When I was about fifteen, my parents decided to hire an interior designer. His name was Val, he charged a small fortune (or at least I assume he did, based on the fact that he essentially lived at our house for two months while he sifted through piles of curtain fabric samples and such), and he did a very nice job, save for the fact that he covered the walls of our kitchen with a paper featuring French quotes about love on the very same day that my French boyfriend broke up with me and utterly destroyed my heart.
(I walked into the apartment – already in tears from our breakup conversation – took one look at the kitchen walls, and collapsed on the floor, screaming “WHYYYYYY?” To which my mom, to her credit, responded, “Oh, Jesus, Jordan. Get off the floor.”)
It’s safe to say that I’ve never been super into the idea of hiring an interior designer myself. I mean, I have my own ideas about what I like, and while I may not be especially good at things like planning and foresight (which means that my decor plans tend to undergo a lot of revision as I discover that, say, the rug that I ordered in no way fits in the room I intended it to live in), I also don’t want to spend thousands of dollars for a service that, to my mind, seems a little…I don’t know…indulgent?
But there’s this woman, Inga Klingauf – I met her because our kids attend the same school – and she singlehandedly changed my mind about the concept of hiring a decorator. First, she changed my mind by inviting me over to her house (which oh my god, you guys – she agreed to let me photograph her backyard for the site and you’re going to freak out), and then she changed my mind by explaining what she does, which is wayyyy off the beaten path when it comes to interior (and exterior) design. Her approach is phenomenally cost-effective, straightforward, and unbelievably helpful, even if you – like me – already have a decent sense of what you’re looking for.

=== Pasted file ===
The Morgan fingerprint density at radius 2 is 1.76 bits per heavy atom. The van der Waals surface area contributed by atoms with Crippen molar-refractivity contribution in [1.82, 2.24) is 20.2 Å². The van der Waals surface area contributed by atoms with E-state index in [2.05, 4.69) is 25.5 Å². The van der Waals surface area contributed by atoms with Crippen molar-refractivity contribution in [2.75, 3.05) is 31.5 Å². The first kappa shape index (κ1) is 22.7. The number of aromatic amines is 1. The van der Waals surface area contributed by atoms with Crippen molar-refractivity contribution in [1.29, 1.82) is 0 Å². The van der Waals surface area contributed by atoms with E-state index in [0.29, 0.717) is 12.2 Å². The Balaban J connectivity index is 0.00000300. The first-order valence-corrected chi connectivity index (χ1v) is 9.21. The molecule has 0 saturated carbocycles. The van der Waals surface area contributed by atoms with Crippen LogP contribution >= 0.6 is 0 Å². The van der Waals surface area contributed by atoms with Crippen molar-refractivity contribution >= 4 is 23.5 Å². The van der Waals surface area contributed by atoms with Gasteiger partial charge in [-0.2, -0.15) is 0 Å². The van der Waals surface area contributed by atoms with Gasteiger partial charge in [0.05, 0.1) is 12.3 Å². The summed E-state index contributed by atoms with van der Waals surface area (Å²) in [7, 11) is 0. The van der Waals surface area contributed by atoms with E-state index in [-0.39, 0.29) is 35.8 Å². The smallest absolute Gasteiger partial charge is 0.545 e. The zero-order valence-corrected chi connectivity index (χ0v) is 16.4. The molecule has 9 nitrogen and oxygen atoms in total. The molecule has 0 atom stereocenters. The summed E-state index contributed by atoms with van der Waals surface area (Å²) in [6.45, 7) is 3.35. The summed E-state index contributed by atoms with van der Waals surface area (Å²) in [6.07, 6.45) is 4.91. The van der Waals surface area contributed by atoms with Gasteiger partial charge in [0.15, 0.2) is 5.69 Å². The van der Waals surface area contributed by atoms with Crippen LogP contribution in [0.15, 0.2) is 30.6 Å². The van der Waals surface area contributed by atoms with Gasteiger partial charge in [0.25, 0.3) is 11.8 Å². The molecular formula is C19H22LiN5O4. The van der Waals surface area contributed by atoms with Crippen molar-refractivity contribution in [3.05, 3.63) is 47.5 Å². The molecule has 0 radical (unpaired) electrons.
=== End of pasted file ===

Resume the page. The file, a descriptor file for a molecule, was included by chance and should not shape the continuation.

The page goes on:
In short: Inga is the opposite of Val in every way.
Let me explain why. Traditional interior designers go back and forth with you, scout the pieces you’ll need, and essentially function as project managers. What Inga does is meet with you (the initial consultation is free), ask detailed questions about what you’re looking for, and then go off and generate a comprehensive plan for your space, including 3-D imagery to scale, so you can actually see precisely what the end result will be. If you approve the plan, she provides you with measurements that you can then hand over to contractors, as well as pricing and suggestions for all of the individual elements (which you secure yourself, to keep the interior design cost at a minimum).
So I asked Inga if she’d take a shot at figuring out my backyard situation (what it looks like now is pictured below). It’s always vexed me, because the pool equipment is right out there in the entertaining space (whyyyy?), all ugly and loud, and I know I’d like a hot tub but I don’t know where it’d go, and the pool and the cement around it need to be redone because they’re all cracked and falling to pieces, and I know I’d like to make it feel more lush and Miami hotel-y, but I don’t know how.
Here’s my backyard at present.
And HERE is what Inga decided it should look like. Spoiler: I concur.
The key elements of her design:
- A hot tub that fits perfectly into the entertaining area, and that seamlessly blends with a wood sundeck that serves to cover the pool equipment and provide additional lounging space.
- Landscaping around the pool that 100% achieves my Miami hotel fantasies (those are cement squares with either moss or grass in the spaces between them).
- A solution to cover up the hideous cement blocks that line one side of the pool.
- A dark-bottomed pool with a flat lip created out of concrete coping.
- Plants selected especially for our climate and space (Queen palms, Sago palms, Birds of Paradise, and Elephant Ears).
What’s especially wonderful about Inga’s process (besides the fact that it’s affordable – you can contact her for a quote, but it’s nowhere near what a traditional interior or exterior designer costs): You can think big, and she’ll put together the plan for your dream space – but you don’t have to do it all at once. Since you have the plan all finished and in front of you, you can do a piece at a time, as your budget allows, and regardless of how much time it takes you, it’ll end up cohesive and beautifully designed.
I’m planning to do just this – slowly make the changes that Inga suggested over the coming months, starting with the pool (which is presently cracking and definitely needs attention sooner rather than later) – and will obviously post the results. In the meantime, if you have a space that you could use some expert advice on, I very, very much think you should give this a shot. I’m a completely impulsive redecorator and never put time into coming up with a coherent plan in advance, but I (finally) get it: Putting all the elements into place beforehand really does save you time, energy, and money.
Below is the full PDF that she gave to me detailing exactly what she thinks I should do (and remember, all of these are just suggestions – I can take or leave them at will). To say I’m impressed would be an understatement.